Marquette University’s Tolkien Course, Manuscripts Popular with Students
Tags: Jesuit, jesuits, Marquette University, Society of Jesus
“The Hobbit” has grossed over $600 million and earned three Oscar nominations, so it’s no surprise that a J.R.R. Tolkien course at Marquette University in Milwaukee is hugely popular with students.
The university is one of the main repositories of Tolkien’s writings and drawings, including the manuscripts for “The Lord of the Rings” and “The Hobbit.” William Ready, director of Marquette’s libraries from 1956 to 1963, obtained the manuscripts through a London book dealer for less than $5,000. Marquette’s Tolkien collection numbers more than 10,000 pages of the author’s book manuscripts, typescripts and drawings.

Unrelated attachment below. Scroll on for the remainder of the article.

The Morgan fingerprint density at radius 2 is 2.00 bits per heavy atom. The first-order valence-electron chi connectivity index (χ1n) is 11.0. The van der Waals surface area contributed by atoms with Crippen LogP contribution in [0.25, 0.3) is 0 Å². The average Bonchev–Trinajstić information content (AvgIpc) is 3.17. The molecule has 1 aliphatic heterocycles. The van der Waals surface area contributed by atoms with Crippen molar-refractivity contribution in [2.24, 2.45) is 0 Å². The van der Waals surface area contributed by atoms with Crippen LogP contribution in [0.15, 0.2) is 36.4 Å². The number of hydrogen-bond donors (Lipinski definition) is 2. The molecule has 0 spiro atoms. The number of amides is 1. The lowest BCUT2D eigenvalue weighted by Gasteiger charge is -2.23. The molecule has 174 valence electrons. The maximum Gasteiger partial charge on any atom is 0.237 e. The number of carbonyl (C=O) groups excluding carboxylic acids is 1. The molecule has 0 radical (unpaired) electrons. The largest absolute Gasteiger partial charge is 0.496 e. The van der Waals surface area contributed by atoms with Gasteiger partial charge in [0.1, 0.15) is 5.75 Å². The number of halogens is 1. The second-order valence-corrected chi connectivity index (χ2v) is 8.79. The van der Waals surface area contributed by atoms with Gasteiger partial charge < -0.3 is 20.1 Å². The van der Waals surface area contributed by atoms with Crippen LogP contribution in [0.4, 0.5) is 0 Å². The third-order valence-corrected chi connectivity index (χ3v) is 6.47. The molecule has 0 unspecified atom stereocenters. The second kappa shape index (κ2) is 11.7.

“It’s a fantastic course,” said senior Joe Kirchoff. “It’s a great way to look at something that’s such a creative work of genius in such a way you really come to understand the man behind it.”
Taught for the first time this past fall, the course was part of the university’s celebration of the 75th anniversary of the publication of “The Hobbit,” which happened to coincide with the release of the film. On February 21, the last anniversary event — a roundtable discussion on the film — will be held at the university.
While other schools offer Tolkien classes, Marquette students were able to see Tolkien’s revisions and maps at the school’s archive.
“It’s the best class I’ve had in 27 years here for student preparation, interest and enthusiasm,” English professor Tim Machan told the Associated Press. “And I can throw out any topic and they will have read the material and they want to talk about the material.”